Intriguingly, the brains of monkeys do not seem to undergo the same weight loss, raising the question of whether it is a distinctively human condition.

Now, a team of neuroscientists, anthropologists, and primatologists have pooled their expertise and datasets to reveal the answer.

Comparing magnetic resonance images from more than 80 healthy humans between the ages of 22 and 88 with those of a similar number of captive-bred chimps, the researchers found that chimps’ brains do not shrink with age.

The results suggest that the estimated 5-8 million years of evolutionary history that separate chimps from humans have made all the difference in the way that the species age.

It takes a village…

Anthropologist Chet Sherwood from George Washington University in Washington DC, who led the study, thinks that humans live longer to “pay for” their larger-brained children.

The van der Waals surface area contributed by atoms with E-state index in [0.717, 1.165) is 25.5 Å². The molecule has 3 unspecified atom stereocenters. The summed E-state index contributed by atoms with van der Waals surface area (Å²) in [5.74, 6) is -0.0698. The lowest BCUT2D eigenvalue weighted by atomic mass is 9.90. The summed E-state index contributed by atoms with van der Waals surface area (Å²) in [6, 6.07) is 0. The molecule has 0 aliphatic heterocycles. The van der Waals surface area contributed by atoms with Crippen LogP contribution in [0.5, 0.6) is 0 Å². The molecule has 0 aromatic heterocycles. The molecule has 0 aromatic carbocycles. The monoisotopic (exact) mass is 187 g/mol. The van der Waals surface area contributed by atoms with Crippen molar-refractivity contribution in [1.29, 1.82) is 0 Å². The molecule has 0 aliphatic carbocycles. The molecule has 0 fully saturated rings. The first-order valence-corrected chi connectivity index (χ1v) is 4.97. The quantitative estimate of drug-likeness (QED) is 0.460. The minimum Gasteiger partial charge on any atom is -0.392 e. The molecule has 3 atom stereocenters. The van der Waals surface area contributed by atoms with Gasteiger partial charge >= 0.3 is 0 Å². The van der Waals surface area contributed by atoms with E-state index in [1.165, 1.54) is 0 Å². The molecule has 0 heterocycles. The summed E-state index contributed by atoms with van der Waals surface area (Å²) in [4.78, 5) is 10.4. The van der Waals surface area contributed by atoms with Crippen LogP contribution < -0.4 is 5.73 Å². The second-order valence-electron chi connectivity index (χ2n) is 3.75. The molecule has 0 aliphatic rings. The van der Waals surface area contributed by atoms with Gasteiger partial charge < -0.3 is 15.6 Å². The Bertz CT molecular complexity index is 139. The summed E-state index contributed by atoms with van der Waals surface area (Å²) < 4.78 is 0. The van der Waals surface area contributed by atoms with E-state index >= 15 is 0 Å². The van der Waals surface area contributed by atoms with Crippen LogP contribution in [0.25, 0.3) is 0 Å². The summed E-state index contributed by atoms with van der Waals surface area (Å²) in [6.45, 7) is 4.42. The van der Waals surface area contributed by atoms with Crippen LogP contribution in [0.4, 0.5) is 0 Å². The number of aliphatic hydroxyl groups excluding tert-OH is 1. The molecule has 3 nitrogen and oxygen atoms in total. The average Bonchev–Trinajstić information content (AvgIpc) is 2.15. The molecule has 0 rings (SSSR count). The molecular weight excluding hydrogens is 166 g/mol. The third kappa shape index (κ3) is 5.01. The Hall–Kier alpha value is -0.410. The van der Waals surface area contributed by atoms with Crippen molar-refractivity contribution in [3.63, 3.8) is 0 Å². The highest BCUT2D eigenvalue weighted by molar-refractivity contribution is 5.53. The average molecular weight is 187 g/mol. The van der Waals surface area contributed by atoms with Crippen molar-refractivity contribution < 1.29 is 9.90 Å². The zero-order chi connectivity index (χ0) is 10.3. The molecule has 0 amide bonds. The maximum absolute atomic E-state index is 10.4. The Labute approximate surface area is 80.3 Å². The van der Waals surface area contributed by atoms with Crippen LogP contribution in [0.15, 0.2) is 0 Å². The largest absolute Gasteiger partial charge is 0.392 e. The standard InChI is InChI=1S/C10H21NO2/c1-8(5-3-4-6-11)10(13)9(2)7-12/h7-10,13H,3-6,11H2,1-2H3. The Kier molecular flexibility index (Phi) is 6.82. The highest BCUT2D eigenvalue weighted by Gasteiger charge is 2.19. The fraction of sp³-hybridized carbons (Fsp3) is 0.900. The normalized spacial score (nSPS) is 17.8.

Humans live relatively long compared to other great apes. The majority of this extended life is post-menopausal, while chimps are reproductively viable right up to their death.

A human brain is three times the size of chimpanzee’s.

And it is not such a stretch, Dr Sherwood suggests, to conclude that grandparents’ extended lives are in an evolutionary sense there to relieve mothers from being solely responsible for raising their big-brained, energetically costly infants.

“I say this right now, as my seven year old daughter is being looked after by my mother,” he told BBC News.

“Because neurons cannot regenerate, aging, he thinks, is just the stress of living long enough to lend a helping hand to some relatives.”